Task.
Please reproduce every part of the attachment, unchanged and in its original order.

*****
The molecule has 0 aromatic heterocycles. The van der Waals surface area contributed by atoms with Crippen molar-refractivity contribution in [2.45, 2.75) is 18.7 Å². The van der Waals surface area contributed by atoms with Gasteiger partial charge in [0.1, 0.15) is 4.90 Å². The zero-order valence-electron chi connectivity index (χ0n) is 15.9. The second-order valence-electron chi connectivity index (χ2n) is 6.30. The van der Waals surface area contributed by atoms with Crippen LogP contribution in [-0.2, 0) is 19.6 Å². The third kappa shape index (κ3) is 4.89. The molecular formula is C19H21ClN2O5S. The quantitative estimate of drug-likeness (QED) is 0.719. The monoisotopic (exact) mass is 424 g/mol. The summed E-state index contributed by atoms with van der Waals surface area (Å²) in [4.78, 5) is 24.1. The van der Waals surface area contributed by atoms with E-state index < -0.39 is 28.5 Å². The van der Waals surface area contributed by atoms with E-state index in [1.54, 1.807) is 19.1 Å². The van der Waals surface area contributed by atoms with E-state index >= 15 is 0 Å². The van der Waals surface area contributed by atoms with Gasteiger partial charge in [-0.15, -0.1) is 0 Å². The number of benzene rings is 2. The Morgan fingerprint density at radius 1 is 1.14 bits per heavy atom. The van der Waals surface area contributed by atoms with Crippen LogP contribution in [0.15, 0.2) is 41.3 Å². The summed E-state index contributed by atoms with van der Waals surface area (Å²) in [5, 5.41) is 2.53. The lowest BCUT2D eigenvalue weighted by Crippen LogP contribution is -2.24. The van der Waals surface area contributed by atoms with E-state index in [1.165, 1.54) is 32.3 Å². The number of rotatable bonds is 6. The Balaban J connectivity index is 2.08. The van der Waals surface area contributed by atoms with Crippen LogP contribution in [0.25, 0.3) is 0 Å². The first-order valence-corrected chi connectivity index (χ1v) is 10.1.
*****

The molecule has 0 aromatic heterocycles. The van der Waals surface area contributed by atoms with Crippen molar-refractivity contribution in [2.45, 2.75) is 18.7 Å². The van der Waals surface area contributed by atoms with Gasteiger partial charge in [0.1, 0.15) is 4.90 Å². The zero-order valence-electron chi connectivity index (χ0n) is 15.9. The second-order valence-electron chi connectivity index (χ2n) is 6.30. The van der Waals surface area contributed by atoms with Crippen LogP contribution in [-0.2, 0) is 19.6 Å². The third kappa shape index (κ3) is 4.89. The molecular formula is C19H21ClN2O5S. The quantitative estimate of drug-likeness (QED) is 0.719. The monoisotopic (exact) mass is 424 g/mol. The summed E-state index contributed by atoms with van der Waals surface area (Å²) in [4.78, 5) is 24.1. The van der Waals surface area contributed by atoms with E-state index < -0.39 is 28.5 Å². The van der Waals surface area contributed by atoms with E-state index in [1.54, 1.807) is 19.1 Å². The van der Waals surface area contributed by atoms with E-state index >= 15 is 0 Å². The van der Waals surface area contributed by atoms with Gasteiger partial charge in [-0.15, -0.1) is 0 Å². The number of benzene rings is 2. The Morgan fingerprint density at radius 1 is 1.14 bits per heavy atom. The van der Waals surface area contributed by atoms with Crippen LogP contribution in [0.15, 0.2) is 41.3 Å². The summed E-state index contributed by atoms with van der Waals surface area (Å²) in [5, 5.41) is 2.53. The lowest BCUT2D eigenvalue weighted by Crippen LogP contribution is -2.24. The van der Waals surface area contributed by atoms with E-state index in [1.165, 1.54) is 32.3 Å². The number of rotatable bonds is 6. The Balaban J connectivity index is 2.08. The van der Waals surface area contributed by atoms with Crippen LogP contribution in [0.25, 0.3) is 0 Å². The first-order valence-corrected chi connectivity index (χ1v) is 10.1.